Seattle Seahawks offensive line coach Tom Cable spoke Friday after organized team activities practice:
Tom Cable post-OTA press conference from VMAC. https://t.co/sVBLP3yKNo— Seattle Seahawks (@Seahawks) June 9, 2017
In charge of the unit facing the most pressure to improve after dismal 2015 and 2016 seasons, Cable focused on the value of experience for Seattle’s young line, nearly all of whom are moving or did move to a new spot or new team within the last year—or both at once. Asked about George Fant, for example, the left tackle who started nine games in 2016 while learning the sport entirely, Cable mentioned the advancement of the whole 2016 rookie class, naming Germain Ifedi, Joey Hunt, Rees Odhiambo, as well as third-year guard Mark Glowinski moving back and forth from left to right (with Ifedi now at tackle, Glowinski worked with the first team at right guard in OTAs).
“They all have matured a year. They understand what we’re doing,” Cable said. “... Those were young kids last year with no experience, in George’s case zero experience. And now they’ve been through it a year. So you can expect us to be much further along in our preparation as we get ready for camp.”
Of course what else is he gonna say? But it’s a fair point, and later in the conversation with reporters Cable seemed to acknowledge some relief to be reaching the part of a rebuilding project with still raw players yet moving toward more continuity in the group. Cable mentioned the growing leadership of center Justin Britt and he also praised general manager John Scheider with the front office as well as Pete Carroll for executing such a daring upheaval up front. “I’m the most excited coach on the staff right now,” Cable said. “I appreciate them putting this back together in a year’s time, and we’re looking forward to getting ready to go.”
Some of the talk was more measured (“We have made some progress on being ready to go to training camp” which sounds like when I tell myself I’m almost ready to get out of bed) and Cable emphasized he can’t project placements at positions for any players by now (“Everybody’s learning through spots really”). Cable spoke about the adaptability of rookie Ethan Pocic and described the progress for undrafted free agency Jordan Roos. Cable said Roos “exceeded what we hoped for” but added: “He’s not ready to play yet.”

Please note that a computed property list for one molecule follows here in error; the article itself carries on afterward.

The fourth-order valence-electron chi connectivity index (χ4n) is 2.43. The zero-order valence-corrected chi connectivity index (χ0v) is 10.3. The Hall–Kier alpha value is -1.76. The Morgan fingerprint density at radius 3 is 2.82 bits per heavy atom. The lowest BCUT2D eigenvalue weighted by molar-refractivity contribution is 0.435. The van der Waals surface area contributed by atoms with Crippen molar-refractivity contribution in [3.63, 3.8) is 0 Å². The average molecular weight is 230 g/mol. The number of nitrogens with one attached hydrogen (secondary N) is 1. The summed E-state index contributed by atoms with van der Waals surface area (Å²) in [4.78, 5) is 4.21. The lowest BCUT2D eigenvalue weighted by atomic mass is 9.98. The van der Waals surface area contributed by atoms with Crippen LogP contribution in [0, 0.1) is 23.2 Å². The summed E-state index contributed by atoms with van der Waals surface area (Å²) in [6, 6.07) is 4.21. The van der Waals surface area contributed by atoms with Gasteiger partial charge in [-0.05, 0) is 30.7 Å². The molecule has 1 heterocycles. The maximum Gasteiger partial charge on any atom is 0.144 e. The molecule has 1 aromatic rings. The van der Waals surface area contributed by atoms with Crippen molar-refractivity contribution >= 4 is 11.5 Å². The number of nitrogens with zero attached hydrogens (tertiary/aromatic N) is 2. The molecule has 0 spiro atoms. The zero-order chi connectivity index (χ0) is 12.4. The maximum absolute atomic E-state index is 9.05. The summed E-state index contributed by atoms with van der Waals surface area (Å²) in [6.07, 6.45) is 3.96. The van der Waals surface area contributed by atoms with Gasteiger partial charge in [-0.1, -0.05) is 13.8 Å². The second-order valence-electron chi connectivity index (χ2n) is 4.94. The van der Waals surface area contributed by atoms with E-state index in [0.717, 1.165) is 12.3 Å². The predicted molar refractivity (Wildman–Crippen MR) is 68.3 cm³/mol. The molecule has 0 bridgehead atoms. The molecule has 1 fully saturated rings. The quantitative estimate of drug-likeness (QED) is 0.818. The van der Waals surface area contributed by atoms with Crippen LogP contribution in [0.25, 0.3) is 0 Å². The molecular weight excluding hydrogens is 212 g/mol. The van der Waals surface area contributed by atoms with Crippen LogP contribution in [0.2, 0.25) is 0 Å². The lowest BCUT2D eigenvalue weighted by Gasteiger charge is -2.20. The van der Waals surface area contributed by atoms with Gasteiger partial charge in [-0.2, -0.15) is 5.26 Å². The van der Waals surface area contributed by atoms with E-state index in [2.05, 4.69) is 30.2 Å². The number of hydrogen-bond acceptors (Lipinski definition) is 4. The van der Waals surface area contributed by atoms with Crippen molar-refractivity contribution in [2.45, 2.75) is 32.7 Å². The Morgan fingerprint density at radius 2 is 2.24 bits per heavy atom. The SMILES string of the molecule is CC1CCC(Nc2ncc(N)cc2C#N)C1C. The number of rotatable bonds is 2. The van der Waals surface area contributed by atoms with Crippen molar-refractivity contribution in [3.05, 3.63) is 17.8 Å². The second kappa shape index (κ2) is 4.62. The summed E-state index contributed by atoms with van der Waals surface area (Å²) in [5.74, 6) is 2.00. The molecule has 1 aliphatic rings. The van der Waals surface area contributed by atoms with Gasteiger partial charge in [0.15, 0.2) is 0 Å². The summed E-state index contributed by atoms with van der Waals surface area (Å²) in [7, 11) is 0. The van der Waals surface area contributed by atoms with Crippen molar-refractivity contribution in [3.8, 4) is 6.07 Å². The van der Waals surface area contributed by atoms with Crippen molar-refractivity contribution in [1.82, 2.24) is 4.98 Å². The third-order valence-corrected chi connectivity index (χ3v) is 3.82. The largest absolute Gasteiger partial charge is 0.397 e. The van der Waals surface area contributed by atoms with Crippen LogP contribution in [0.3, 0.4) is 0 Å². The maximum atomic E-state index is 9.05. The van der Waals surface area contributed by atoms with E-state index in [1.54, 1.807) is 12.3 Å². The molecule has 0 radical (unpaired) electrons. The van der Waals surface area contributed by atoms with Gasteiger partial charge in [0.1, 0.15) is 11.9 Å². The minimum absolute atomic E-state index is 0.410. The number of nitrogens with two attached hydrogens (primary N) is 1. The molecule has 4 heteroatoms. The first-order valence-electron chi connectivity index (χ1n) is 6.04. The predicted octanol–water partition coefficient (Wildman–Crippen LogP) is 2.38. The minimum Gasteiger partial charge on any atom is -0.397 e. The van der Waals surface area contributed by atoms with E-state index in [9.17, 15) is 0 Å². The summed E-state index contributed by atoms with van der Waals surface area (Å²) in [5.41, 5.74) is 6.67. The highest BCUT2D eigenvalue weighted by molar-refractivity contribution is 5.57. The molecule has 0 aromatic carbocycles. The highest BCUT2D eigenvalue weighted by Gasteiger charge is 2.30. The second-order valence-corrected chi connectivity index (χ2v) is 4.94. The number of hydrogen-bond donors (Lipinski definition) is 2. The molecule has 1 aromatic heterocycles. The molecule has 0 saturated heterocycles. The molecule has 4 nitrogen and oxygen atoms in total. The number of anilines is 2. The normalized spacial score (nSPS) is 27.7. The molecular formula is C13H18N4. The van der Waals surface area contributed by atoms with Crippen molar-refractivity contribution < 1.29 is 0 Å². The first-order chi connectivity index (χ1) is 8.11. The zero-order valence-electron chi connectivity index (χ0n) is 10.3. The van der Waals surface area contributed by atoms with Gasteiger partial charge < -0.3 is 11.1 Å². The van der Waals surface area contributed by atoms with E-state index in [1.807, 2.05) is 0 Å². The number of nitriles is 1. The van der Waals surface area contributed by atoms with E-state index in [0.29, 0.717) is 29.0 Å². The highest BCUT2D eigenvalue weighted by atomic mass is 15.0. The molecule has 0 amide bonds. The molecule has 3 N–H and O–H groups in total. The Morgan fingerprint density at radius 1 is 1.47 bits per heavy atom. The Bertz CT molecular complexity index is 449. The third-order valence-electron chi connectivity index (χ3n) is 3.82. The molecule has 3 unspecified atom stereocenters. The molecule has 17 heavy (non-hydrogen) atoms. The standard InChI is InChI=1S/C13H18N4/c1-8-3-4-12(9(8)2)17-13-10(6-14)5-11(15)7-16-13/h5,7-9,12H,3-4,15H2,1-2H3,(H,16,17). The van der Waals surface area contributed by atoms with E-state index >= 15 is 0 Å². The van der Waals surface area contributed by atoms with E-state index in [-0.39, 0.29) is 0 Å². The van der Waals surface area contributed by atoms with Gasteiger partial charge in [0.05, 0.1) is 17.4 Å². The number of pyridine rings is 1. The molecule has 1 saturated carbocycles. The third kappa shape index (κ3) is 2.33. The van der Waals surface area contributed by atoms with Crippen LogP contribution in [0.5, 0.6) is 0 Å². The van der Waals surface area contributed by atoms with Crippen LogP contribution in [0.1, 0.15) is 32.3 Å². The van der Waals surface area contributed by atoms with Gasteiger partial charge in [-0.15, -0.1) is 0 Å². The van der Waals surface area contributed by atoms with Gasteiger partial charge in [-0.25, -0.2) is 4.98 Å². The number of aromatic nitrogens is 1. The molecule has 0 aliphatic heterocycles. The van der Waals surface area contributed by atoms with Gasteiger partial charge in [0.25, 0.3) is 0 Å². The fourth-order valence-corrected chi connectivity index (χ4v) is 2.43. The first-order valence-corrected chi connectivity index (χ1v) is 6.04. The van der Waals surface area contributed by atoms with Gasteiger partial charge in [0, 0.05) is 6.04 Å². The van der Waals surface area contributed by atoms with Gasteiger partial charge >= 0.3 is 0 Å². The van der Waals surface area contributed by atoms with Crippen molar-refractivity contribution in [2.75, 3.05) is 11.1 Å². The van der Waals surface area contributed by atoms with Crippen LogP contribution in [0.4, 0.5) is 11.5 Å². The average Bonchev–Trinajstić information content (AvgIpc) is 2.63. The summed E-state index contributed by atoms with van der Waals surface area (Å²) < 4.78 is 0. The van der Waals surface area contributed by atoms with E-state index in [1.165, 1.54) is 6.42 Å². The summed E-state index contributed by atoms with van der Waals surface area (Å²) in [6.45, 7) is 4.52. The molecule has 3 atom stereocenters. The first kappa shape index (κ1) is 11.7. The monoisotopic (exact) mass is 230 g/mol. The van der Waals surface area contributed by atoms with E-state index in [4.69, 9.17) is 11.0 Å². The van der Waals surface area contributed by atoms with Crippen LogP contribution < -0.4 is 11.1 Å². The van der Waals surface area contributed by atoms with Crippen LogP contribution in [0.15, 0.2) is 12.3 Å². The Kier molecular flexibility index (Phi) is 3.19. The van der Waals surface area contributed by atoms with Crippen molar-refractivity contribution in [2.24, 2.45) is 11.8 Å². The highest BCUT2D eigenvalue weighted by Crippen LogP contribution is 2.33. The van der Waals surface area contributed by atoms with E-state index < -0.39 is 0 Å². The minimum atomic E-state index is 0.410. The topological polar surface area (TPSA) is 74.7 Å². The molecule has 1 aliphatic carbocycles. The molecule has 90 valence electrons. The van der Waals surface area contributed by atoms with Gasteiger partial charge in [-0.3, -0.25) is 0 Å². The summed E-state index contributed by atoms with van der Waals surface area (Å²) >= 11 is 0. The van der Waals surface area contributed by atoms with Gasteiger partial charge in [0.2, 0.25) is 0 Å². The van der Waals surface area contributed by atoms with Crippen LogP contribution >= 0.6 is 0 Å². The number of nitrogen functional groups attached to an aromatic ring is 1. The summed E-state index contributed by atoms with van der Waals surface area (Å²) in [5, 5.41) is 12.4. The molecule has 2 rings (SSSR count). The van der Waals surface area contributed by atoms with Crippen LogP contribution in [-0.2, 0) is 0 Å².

Otherwise, amid the general encouragement and praise appropriate for this hopeful moment of the offseason, one particular point of compliment stood out in Cable’s words—perhaps revealing the attribute that attracts him most in an offensive lineman.
Asked what he likes from free agent addition Luke Joeckel, working his way slowly back from knee surgery, Cable said: “His brain. His understanding of it. You can see his experience level.”
About Ifedi: “His size, his brain, all that fits for what we’re trying to do.”
On former New York Jet and Houston Texan Oday Aboushi, competing at guard: “Veteran. Good brain. Mature. Keeps a room right.”
Naturally, it makes sense for Cable, who talks so much about learning and understanding contributing to the development of these players and execution of his scheme, to so admire the athletes’ mental qualities. Still it lends a bit of insight into the focus for what will be probably the most watched position group in the preseason.
As for Aboushi, Cable continued appreciating the vet heading to camp with his third team in five seasons, “It’s nice to have a guy demand from others to be a pro.... is a pro, knows what it takes from his body, ... from his study time, all that.” Aboushi also spoke with reporters Friday and seemed in agreement with both Cable’s take on his purpose on the Seahawks roster and the situation with the younger guys. “Showing guys what it is to be a lineman in this league,” Aboushi said. “I’m a lineman. I’ve been in the league a long time. I’ve seen a lot. I’ve played a lot of games. So it’s just a matter of bringing guys along.”
Aboushi revealed that when he met with Cable during his free agent visit to Seattle, the coach surprised him by spending “three hours” talking to the 26-year-old New Yorker. Aboushi said he expected more like 30-40 minutes, so the attention and perhaps intellectual engagement(?) from the assistant head coach made the decision to join Cable on the Seahawks, ironically, a “no-brainer”.
Queried what he had heard in advance about his new teammates, the famously-scapegoated Seattle offensive line, Aboushi spilled that he knew a thing or two when he signed up.
“You hear a lot about them,” Aboushi said. “You know the Seahawks are always in the news.”